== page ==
"Sword, known as 'Kaduwa' in Sinhala, takes on a symbolic meaning when associated with English. In certain contexts, it becomes a metaphor for the English language—a weapon that cuts, divides, puts down, and differentiates. Originally bestowed by the British colonial rulers, English persists as a tool for those who align with colonial interests. The historical intertwining of coercion, domination, and language as instruments of control continues today, with global examples revealing the nuanced power of language. Examining media coverage, such as the BBC's reporting on the Israel-Palestine conflict, underscores the role of language as a manipulative force, shaping narratives and influencing perspectives. The contemporary story of language as a sword persists worldwide, emphasizing its ongoing impact in shaping discourse and narratives in our current reality."

"In the discourse surrounding the Israeli-Palestinian conflict, the distinction between 'hostages' and 'detainees' becomes a critical point of contention. The recent capture of Israeli citizens by Hamas is described as a hostage situation, emphasizing the illegal nature of their capture. Conversely, when Israel detains Palestinians in Gaza or the West Bank, the term 'detainees' is used, challenging the legality of Israel's actions as an occupying force.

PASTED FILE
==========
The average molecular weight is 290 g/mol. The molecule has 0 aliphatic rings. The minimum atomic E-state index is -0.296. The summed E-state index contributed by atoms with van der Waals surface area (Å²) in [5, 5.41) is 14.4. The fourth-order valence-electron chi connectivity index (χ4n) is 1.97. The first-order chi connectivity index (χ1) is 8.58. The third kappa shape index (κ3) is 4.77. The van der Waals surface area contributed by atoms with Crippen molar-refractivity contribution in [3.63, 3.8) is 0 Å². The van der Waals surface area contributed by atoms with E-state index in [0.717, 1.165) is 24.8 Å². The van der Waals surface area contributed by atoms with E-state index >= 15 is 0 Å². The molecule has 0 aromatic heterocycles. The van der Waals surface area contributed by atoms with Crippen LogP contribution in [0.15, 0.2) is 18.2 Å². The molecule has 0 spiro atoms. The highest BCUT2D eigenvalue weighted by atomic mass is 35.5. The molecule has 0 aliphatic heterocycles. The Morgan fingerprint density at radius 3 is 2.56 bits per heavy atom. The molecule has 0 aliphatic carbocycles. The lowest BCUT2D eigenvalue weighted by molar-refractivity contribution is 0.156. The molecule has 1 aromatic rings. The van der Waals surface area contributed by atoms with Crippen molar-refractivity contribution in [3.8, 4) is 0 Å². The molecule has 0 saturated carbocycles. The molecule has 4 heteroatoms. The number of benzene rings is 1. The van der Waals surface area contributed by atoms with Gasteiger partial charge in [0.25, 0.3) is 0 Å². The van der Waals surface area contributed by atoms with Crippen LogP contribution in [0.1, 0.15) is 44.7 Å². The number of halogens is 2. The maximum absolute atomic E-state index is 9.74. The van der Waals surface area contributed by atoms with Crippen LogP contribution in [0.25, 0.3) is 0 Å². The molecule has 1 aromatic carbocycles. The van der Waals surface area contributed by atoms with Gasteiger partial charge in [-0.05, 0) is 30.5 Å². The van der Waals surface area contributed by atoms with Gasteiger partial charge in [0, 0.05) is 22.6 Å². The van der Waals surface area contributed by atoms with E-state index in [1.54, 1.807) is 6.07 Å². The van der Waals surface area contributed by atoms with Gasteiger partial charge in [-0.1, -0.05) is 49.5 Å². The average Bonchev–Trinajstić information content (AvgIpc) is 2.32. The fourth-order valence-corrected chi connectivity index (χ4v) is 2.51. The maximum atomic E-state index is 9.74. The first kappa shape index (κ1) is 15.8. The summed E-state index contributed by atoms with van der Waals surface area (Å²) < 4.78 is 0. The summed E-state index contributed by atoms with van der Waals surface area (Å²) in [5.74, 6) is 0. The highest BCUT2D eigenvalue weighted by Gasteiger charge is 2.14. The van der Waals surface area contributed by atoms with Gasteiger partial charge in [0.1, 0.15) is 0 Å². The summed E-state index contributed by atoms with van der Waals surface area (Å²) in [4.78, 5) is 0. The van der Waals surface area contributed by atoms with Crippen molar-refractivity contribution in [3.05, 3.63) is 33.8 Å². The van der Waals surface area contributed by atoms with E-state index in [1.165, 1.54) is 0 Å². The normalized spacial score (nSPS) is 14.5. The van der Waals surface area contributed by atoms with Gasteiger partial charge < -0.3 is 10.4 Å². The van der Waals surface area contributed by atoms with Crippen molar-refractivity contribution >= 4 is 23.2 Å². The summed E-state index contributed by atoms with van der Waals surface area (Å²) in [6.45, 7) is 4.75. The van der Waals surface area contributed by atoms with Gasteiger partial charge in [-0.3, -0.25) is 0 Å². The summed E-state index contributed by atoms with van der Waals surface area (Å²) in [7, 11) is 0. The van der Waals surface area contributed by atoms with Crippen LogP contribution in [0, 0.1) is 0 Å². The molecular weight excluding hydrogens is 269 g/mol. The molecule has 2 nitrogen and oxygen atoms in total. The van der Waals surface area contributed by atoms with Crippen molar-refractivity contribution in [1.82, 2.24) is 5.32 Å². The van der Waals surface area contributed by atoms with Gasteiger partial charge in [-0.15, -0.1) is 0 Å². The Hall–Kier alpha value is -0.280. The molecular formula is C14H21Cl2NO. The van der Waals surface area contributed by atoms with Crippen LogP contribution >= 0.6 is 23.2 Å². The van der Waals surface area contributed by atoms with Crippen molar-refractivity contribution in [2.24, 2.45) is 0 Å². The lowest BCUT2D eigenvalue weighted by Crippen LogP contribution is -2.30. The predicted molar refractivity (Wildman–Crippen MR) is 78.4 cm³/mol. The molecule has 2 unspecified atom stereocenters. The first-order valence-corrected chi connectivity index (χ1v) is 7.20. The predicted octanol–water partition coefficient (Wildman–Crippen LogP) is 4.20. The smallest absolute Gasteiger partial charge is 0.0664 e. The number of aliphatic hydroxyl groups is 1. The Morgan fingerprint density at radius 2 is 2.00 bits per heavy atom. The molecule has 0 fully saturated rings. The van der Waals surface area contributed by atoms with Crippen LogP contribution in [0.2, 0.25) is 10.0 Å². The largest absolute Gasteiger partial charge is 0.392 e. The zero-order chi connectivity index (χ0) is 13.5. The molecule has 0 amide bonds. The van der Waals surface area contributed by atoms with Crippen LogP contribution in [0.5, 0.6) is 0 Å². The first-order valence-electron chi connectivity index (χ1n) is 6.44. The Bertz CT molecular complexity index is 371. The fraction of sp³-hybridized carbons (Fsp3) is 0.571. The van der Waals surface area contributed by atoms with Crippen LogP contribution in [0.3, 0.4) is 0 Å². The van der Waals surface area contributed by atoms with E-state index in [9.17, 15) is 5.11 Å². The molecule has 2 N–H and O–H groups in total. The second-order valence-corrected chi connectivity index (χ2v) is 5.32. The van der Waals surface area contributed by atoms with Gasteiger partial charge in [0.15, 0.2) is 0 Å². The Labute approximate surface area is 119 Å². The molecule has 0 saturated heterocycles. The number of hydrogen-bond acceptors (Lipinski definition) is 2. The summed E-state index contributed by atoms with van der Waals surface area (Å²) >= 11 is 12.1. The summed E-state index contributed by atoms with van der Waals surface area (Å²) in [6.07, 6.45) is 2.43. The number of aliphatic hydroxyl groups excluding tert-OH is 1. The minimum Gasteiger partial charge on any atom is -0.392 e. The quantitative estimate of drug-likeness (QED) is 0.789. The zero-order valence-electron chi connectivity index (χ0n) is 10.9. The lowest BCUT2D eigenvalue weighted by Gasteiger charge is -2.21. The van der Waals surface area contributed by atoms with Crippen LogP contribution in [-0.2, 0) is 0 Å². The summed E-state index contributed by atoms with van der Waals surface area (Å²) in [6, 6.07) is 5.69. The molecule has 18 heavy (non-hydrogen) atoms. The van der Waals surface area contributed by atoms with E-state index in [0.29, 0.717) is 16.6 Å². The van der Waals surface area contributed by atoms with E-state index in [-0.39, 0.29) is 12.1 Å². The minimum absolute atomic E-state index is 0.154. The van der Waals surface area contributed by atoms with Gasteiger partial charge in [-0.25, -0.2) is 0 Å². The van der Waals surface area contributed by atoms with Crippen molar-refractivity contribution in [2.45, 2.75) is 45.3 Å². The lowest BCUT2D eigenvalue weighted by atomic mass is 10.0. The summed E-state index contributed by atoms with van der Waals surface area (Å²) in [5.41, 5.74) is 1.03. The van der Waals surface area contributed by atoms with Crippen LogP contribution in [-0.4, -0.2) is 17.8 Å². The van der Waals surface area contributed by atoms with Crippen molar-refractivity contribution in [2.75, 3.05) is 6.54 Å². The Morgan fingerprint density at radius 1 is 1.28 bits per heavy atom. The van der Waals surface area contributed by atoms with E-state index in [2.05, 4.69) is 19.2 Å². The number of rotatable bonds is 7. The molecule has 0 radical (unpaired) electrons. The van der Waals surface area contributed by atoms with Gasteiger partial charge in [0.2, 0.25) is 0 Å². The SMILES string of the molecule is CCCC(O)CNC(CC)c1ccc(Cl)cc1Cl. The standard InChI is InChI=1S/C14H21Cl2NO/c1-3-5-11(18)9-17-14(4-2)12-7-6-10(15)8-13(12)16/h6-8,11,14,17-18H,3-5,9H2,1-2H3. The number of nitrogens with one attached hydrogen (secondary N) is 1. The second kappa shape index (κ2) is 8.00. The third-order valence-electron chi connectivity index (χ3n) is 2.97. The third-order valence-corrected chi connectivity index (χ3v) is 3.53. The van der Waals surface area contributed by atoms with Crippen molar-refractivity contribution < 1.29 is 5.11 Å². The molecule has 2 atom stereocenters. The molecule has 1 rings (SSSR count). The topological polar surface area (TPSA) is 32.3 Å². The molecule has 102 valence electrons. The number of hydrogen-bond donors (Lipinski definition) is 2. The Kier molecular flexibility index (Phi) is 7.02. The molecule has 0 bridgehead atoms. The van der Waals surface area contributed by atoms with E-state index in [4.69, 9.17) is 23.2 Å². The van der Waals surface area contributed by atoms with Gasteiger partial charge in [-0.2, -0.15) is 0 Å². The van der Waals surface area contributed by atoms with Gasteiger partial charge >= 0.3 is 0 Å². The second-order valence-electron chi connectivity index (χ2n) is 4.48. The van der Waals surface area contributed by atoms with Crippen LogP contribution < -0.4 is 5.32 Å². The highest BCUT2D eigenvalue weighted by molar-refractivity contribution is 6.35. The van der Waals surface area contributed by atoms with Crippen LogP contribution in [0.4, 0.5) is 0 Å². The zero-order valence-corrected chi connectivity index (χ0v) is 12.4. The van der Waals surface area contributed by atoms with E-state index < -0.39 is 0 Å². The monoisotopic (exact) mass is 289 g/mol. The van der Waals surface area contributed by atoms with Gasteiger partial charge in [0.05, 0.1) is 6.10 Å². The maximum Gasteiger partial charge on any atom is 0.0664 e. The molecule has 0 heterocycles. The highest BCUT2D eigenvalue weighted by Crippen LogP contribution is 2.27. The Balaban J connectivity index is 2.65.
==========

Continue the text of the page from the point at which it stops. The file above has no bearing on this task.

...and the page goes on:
This linguistic nuance highlights the power of language in shaping narratives and perspectives. Media outlets, including the BBC and the New York Times, play a pivotal role in this, often choosing words that align with specific narratives. The asymmetry in reporting, evident in phrases like '14,000 killed' versus '14,000 dead,' underscores the impact of language in framing perceptions.

The discussion delves into the broader issue of language as a tool that can inflict harm or manipulate reality. The saying 'the pen is mightier than the sword' holds true, not just in causing physical injury, but also in its capacity to cut, incapacitate, and diminish victims. This scrutiny of language usage is crucial in fostering a more nuanced and truthful understanding of complex geopolitical conflicts."

"When journalists from renowned media entities like the BBC or New York Times craft their news narratives detailing the intentional targeting of civilians in Gaza and the West Bank by Israeli occupying forces, no blood oozes from their keyboards. Yet, make no mistake, it's a cut nonetheless—each word a blade, a sword held to the throat of truth. This encapsulates the essence of what mainstream Western media is perpetuating in its coverage of the Palestinian plight. For further discourse, feel free to reach out at This email address is being protected from spambots. You need JavaScript enabled to view it. or explore my thoughts on www.malindawords.blogspot.com."

"In conclusion, the power of language wielded by mainstream Western media in portraying the Israeli-Palestinian conflict is starkly evident. While no blood may flow from the keyboards of journalists, each word serves as a subtle yet impactful cut, shaping narratives and influencing perceptions. The metaphorical sword held to the throat of truth highlights the need for a critical examination of language in media discourse. For further engagement and exploration of these issues, I welcome discussions at This email address is being protected from spambots. You need JavaScript enabled to view it. and invite readers to delve into additional insights on www.malindawords.blogspot.com."